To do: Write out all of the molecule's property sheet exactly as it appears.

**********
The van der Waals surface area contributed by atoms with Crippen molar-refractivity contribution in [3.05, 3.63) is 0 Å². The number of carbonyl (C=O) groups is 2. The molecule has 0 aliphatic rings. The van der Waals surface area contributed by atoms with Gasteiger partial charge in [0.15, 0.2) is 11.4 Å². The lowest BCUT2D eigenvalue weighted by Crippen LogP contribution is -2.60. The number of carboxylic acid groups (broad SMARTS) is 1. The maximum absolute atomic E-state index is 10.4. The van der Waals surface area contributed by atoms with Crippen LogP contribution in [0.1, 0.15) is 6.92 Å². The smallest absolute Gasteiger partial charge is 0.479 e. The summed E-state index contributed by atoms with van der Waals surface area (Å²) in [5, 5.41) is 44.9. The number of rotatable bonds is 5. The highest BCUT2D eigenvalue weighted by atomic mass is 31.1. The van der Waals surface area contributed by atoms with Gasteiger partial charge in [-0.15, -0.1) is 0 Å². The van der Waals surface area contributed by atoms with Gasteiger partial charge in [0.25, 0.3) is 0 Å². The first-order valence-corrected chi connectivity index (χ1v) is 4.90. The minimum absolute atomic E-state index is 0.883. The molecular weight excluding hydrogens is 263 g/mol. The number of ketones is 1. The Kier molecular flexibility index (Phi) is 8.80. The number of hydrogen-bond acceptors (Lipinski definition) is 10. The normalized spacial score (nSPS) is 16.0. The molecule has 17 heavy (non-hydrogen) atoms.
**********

The van der Waals surface area contributed by atoms with Crippen molar-refractivity contribution in [3.05, 3.63) is 0 Å². The number of carbonyl (C=O) groups is 2. The molecule has 0 aliphatic rings. The van der Waals surface area contributed by atoms with Gasteiger partial charge in [0.15, 0.2) is 11.4 Å². The lowest BCUT2D eigenvalue weighted by Crippen LogP contribution is -2.60. The number of carboxylic acid groups (broad SMARTS) is 1. The maximum absolute atomic E-state index is 10.4. The van der Waals surface area contributed by atoms with Crippen LogP contribution in [0.1, 0.15) is 6.92 Å². The smallest absolute Gasteiger partial charge is 0.479 e. The summed E-state index contributed by atoms with van der Waals surface area (Å²) in [5, 5.41) is 44.9. The number of rotatable bonds is 5. The highest BCUT2D eigenvalue weighted by atomic mass is 31.1. The van der Waals surface area contributed by atoms with Gasteiger partial charge in [-0.15, -0.1) is 0 Å². The van der Waals surface area contributed by atoms with Gasteiger partial charge in [0.25, 0.3) is 0 Å². The first-order valence-corrected chi connectivity index (χ1v) is 4.90. The minimum absolute atomic E-state index is 0.883. The molecular weight excluding hydrogens is 263 g/mol. The number of ketones is 1. The Kier molecular flexibility index (Phi) is 8.80. The number of hydrogen-bond acceptors (Lipinski definition) is 10. The normalized spacial score (nSPS) is 16.0. The molecule has 17 heavy (non-hydrogen) atoms.